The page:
> That is a good point @Practical_Severard given where I would sit to watch TV is not at the table like I would be using the computer. I don't have to worry about anyone else though, as I live alone.
    Normally, the larger monitor you have, the further you need to be sitting in front of it. A large L-shaped desk may be needed.
  • mheredgemheredge Teacher Here and therePosts: 28,130 mod
    Well my arms are not that long so I will be looking for a small monitor @Practical_Severard. I don't like having a screen dominate the room in any case.
  • Practical_SeverardPractical_Severard Posts: 611 ✭✭✭
    > @mheredge said:
    > Well my arms are not that long so I will be looking for a small monitor @Practical_Severard. I don't like having a screen dominate the room in any case.

    I think that's a wise decision. Most users are ok with 17-20 inches monitors depending on what they do with their desktops.
  • nomad81nomad81 Posts: 512 ✭✭✭
    @mheredge After thinking, I stay with my old Kindle until it won't break down. I afraid that additional illuminate can not suit me. I have got a new idea, I want to buy a new SSD disc to my notebook.
  • mheredgemheredge Teacher Here and therePosts: 28,130 mod
    I have just splashed out on a little Chromebook that I intend to use when travelling.

    I just read this interesting article for anyone thinking of splashing out on a laptop for studying.

    https://www.theguardian.com/technology/askjack/2017/jun/15/buying-laptop-for-student-university
  • oscar001oscar001 Posts: 68 ✭✭✭
    Last Christmas, I splashed out on going skiing to the French Pyrenees.
  • mheredgemheredge Teacher Here and therePosts: 28,130 mod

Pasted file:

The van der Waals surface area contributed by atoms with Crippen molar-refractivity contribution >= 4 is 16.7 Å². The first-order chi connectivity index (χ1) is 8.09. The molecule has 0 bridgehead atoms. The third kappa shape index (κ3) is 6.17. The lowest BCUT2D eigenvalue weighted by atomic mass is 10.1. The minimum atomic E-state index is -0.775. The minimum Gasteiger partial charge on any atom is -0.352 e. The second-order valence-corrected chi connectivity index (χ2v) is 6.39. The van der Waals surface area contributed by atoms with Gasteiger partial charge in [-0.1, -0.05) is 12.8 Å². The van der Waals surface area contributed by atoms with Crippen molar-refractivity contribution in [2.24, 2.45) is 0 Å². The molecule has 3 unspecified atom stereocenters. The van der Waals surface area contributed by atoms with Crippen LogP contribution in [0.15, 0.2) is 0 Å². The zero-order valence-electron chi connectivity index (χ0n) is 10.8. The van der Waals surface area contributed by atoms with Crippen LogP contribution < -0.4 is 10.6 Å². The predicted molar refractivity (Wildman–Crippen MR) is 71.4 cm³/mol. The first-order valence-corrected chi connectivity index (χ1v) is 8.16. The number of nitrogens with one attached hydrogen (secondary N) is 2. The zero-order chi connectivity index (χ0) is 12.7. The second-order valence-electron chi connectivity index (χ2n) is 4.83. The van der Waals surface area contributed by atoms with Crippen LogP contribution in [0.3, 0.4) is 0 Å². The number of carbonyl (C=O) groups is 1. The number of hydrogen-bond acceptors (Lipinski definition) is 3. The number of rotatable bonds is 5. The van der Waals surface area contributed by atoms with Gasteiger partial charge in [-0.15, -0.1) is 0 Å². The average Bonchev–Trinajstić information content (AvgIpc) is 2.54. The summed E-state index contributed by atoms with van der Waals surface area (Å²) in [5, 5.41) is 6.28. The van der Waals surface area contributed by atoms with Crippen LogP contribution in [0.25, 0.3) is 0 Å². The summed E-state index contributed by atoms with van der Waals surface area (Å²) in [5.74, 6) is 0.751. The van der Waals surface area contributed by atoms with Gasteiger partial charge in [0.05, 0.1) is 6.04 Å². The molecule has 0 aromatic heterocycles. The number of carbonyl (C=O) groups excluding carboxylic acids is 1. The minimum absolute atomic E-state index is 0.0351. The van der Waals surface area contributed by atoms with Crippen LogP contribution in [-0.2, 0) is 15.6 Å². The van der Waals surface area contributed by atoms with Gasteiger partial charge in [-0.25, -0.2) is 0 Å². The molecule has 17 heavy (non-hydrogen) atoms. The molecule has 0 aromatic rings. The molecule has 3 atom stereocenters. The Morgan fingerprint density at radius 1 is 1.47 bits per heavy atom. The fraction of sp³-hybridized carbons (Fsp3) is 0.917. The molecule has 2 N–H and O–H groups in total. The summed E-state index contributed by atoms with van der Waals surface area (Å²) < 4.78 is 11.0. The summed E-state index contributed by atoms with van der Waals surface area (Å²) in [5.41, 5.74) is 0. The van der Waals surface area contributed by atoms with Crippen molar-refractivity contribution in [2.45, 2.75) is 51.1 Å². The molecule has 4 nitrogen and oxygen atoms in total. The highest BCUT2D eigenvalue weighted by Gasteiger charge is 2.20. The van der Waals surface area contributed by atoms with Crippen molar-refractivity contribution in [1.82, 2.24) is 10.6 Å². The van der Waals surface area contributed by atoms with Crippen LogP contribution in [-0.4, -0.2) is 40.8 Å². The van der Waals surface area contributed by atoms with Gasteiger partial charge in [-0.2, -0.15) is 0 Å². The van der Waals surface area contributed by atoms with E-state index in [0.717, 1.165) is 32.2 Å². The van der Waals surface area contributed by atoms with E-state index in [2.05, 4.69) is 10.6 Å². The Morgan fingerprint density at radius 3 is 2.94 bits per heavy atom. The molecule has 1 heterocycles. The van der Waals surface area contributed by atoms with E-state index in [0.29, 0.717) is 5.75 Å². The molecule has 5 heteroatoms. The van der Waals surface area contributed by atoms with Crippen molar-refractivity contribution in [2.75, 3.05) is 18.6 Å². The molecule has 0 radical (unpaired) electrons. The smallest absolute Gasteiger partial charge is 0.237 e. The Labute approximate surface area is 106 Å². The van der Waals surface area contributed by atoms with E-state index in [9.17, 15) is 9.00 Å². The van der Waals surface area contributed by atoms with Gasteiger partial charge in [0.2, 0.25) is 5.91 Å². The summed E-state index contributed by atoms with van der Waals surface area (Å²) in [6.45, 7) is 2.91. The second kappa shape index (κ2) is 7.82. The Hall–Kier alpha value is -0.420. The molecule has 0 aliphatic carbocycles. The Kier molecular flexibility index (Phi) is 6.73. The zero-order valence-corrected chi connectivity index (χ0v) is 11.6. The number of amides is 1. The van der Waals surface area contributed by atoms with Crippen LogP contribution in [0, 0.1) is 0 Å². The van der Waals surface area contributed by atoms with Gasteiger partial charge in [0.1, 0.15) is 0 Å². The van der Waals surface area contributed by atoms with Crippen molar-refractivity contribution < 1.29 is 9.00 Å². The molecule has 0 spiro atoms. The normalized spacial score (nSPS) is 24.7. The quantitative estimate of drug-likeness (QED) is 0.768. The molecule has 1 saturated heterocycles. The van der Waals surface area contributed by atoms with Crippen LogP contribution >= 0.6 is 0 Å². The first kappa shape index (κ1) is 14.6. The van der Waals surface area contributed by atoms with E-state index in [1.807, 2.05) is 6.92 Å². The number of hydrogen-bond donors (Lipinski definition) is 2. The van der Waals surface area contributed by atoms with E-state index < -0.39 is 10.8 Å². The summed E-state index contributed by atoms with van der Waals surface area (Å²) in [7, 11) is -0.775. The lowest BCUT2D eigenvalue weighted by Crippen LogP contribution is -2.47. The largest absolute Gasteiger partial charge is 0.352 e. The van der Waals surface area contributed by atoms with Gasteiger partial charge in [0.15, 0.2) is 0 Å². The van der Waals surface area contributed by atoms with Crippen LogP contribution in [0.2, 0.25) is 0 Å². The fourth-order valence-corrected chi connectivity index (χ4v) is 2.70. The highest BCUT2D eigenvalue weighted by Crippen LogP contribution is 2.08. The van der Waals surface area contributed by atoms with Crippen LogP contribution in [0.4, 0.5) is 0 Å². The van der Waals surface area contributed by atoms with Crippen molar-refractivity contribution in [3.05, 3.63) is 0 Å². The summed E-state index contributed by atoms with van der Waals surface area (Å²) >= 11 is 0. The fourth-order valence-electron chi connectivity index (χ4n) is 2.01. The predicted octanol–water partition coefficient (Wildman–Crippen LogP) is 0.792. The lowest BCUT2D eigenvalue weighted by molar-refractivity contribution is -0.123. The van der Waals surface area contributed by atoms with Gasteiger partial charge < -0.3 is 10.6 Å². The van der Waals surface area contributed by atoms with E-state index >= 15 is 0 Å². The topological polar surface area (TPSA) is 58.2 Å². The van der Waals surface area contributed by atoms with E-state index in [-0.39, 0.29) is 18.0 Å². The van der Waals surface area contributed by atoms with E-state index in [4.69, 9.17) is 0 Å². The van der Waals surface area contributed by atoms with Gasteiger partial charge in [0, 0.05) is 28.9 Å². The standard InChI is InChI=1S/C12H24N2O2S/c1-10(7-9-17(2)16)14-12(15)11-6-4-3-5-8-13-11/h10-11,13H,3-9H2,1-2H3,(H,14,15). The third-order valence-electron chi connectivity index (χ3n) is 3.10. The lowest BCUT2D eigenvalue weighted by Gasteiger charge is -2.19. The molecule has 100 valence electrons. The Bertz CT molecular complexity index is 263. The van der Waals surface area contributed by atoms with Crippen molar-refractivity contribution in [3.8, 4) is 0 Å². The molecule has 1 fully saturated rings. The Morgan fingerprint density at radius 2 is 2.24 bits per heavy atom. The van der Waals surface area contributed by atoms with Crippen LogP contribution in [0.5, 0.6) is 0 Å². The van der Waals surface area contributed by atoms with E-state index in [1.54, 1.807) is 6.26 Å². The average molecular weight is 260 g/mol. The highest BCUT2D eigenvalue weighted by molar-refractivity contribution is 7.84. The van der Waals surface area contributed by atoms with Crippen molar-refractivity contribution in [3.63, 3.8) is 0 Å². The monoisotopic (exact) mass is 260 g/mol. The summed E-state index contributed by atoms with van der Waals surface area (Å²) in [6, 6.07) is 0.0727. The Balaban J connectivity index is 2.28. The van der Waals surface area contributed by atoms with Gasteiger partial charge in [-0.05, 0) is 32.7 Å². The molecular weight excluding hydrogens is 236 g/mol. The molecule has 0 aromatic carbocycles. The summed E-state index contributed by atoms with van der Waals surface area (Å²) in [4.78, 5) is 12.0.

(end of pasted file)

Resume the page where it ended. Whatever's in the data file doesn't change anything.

How was it @oscar001? I'm a bit nervous about skiing as I value my knees for hiking too much to risk downhill skiing. I'd quite like to learn more cross-country skiing though. I'm lucky to live not far from the Alpes Maritimes in the south of France, so maybe this winter.
  • oscar001oscar001 Posts: 68 ✭✭✭
    I prefer alpine skiing @mheredge . However, I once tryed cross-country skiing and it's really beatiful. I attended a beginners lesson and I really enjoyed it. My alpine skiing knowledge was really useful to slow down. It can be a bit hard depending on the route you choose to follow. It is a completely different way of enjoying the mountain (the forest mainly). I wish we all can enjoy the snow the way like most this winter.
  • mheredgemheredge Teacher Here and therePosts: 28,130 mod
    Slowing down is different with cross country skiing @oscar001 but I found knowing how to do it from downhill skiing helped a bit. Going up was tougher though.
  • oscar001oscar001 Posts: 68 ✭✭✭
    @mheredge , what I learnt in that beginner lesson was that to slow down just use the Wedge Christi technique. And that is exactly the same as in downhill skiing (for beginners as well). So, as a downhill skier, I didn't have any problems to slow down in cross-country skiing.
    As for going up, you're right. It's harder, but if you want to enjoy a thrilling or relaxing slope down you have first to make an effort to go up.
  • mheredgemheredge Teacher Here and therePosts: 28,130 mod
    Do you mean the 'snow plough' @oscar001? I never had any problem with this technique to slow down.